\(\mathcal{L}_{\text {hyb-1 }} \diamond \mathcal{L}_{\text {pk-ots-L }} \equiv \mathcal{L}_{\text {pk-cpa-L }}:\), In both libraries, every call to CHALLENGE encrypts the left plaintext. In particular, the first call to CHALLENGE in \(\mathcal{L}_{\text {hyb-1 }}\) triggers the "elsif" branch, so the challenge is routed to \(\mathcal{L}_{\text {pk-ots-L, }}\) which encrypts the left plaintext. In all other calls to CHALLENGE, the "else" branch is triggered and the left plaintext is encrypted explicitly.
    \(\mathcal{L}_{\text {hyb- } h} \diamond \mathcal{L}_{\text {pk-ots-R }} \equiv \mathcal{L}_{\text {hyb- }(h+1)} \diamond \mathcal{L}_{\text {pk-ots-L, for all }} h\), for all \(h\). In both of these libraries, the first \(h\) calls to CHALLENGE encrypt the right plaintext, and all subsequent calls encrypt the left plaintext.
    \(\mathcal{L}_{\text {hyb- } h} \diamond \mathcal{L}_{\text {pk-ots-L }} \approx \mathcal{L}_{\text {hyb- } h} \diamond \mathcal{L}_{\text {pk-ots-R }}\), for all \(h\). This simply follows from the fact that \(\mathcal{L}_{\mathrm{pk}-\mathrm{ots}-\mathrm{L}} \approx \mathcal{L}_{\mathrm{pk}-\mathrm{ots}-\mathrm{R}}\)
    \(\mathcal{L}_{\text {hyb- } q} \diamond \mathcal{L}_{\mathrm{pk}-\text { ots-R }} \equiv \mathcal{L}_{\mathrm{pk} \text {-cpa-R, }}\), where \(q\) is the number of times the calling program calls CHALLENGE. In particular, every call to CHALLENGE encrypts the right plaintext.

    Putting everything together, we have that:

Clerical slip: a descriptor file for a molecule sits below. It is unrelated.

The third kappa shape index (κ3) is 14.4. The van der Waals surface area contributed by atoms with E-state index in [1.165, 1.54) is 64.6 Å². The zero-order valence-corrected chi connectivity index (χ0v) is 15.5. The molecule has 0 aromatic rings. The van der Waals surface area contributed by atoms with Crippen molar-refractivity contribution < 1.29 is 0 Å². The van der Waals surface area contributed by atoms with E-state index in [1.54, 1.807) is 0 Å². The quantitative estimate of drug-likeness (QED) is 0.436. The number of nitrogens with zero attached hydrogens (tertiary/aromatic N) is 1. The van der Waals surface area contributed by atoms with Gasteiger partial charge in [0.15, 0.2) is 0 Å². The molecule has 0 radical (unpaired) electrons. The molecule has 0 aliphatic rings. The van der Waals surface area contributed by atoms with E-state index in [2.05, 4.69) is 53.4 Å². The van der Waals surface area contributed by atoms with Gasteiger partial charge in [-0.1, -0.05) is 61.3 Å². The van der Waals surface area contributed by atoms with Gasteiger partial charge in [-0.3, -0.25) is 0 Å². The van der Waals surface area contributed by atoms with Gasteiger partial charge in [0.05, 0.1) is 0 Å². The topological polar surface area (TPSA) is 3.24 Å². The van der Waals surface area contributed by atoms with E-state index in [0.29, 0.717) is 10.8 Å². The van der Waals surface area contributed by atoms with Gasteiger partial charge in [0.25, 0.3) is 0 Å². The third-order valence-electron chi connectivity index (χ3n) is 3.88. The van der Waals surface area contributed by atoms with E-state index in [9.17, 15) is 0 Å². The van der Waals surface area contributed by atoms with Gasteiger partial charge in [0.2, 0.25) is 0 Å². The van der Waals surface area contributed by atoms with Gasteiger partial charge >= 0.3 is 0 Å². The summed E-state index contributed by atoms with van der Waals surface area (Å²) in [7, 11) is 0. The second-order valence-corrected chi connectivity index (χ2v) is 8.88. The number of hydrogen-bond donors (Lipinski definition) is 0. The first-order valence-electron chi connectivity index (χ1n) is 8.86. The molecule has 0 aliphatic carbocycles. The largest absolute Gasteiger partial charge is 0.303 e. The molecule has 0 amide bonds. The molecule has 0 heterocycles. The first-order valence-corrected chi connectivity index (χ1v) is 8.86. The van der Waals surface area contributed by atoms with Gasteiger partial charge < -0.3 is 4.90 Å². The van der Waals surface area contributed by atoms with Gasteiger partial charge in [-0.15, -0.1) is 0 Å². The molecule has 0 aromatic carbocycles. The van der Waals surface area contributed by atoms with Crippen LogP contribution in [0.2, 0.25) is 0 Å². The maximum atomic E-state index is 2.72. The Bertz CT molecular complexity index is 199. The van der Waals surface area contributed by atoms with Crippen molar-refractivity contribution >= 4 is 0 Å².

\[\begin{aligned} \mathcal{L}_{\text {pk-cpa-L }} & \equiv \mathcal{L}_{\text {hyb-1 }} \diamond \mathcal{L}_{\text {pk-ots-L }} \approx \mathcal{L}_{\text {hyb-1 }} \diamond \mathcal{L}_{\text {pk-ots-R }} \\ & \equiv \mathcal{L}_{\text {hyb-2 }} \diamond \mathcal{L}_{\text {pk-ots-L }} \approx \mathcal{L}_{\text {hyb-2 }} \diamond \mathcal{L}_{\text {pk-ots-R }} \end{aligned}\] \[\begin{aligned} &\equiv \mathcal{L}_{\text {hyb- } q} \diamond \mathcal{L}_{\text {pk-ots-L }} \approx \mathcal{L}_{\text {hyb- } q} \diamond \mathcal{L}_{\text {pk-ots-R }} \\ &\equiv \mathcal{L}_{\text {pk-cpa-R }} \end{aligned}\] and so \(\mathcal{L}_{\mathrm{pk}-\mathrm{cpa}-\mathrm{L}} \approx \mathcal{L}_{\mathrm{pk}-\mathrm{cpa}-\mathrm{R}}\).

    The reason this proof goes through for public-key encryption but not symmetric-key encryption is that anyone can encrypt in a public-key scheme. In a symmetric-key scheme, it is not possible to generate encryptions without the key. But in a public-key scheme, the encryption key is public.

    In more detail, the \(\mathcal{L}_{\text {hyb-h}}\) library can indeed obtain \(pk\) from \(\mathcal{L}_{\text {pk-ots-}\star}\). It therefore has enough information to perform the encryptions for all calls to CHALLENGE. Indeed, you can think of \(\mathcal{L}_{\text {hyb-0 }}\) as doing everything that \(\mathcal{L}_{\text {pk-cpa-L }}\) does, even though it doesn’t know the secret key. We let \(\mathcal{L}_{\text {hyb- } h}\) designate the \(h^{\text {th }}\) call to CHALLENGE as a special one to be handled by \(\mathcal{L}_{\text {pk-ots-}\star}\).This allow us to change the \(h^{\text {th}}\) encryption from using \(m_L\) to \(m_R\).

    This page titled 15.2: One-Time Security Implies Many-Time Security is shared under a CC BY-NC-SA 4.0 license and was authored, remixed, and/or curated by Mike Rosulek (Open Oregon State) .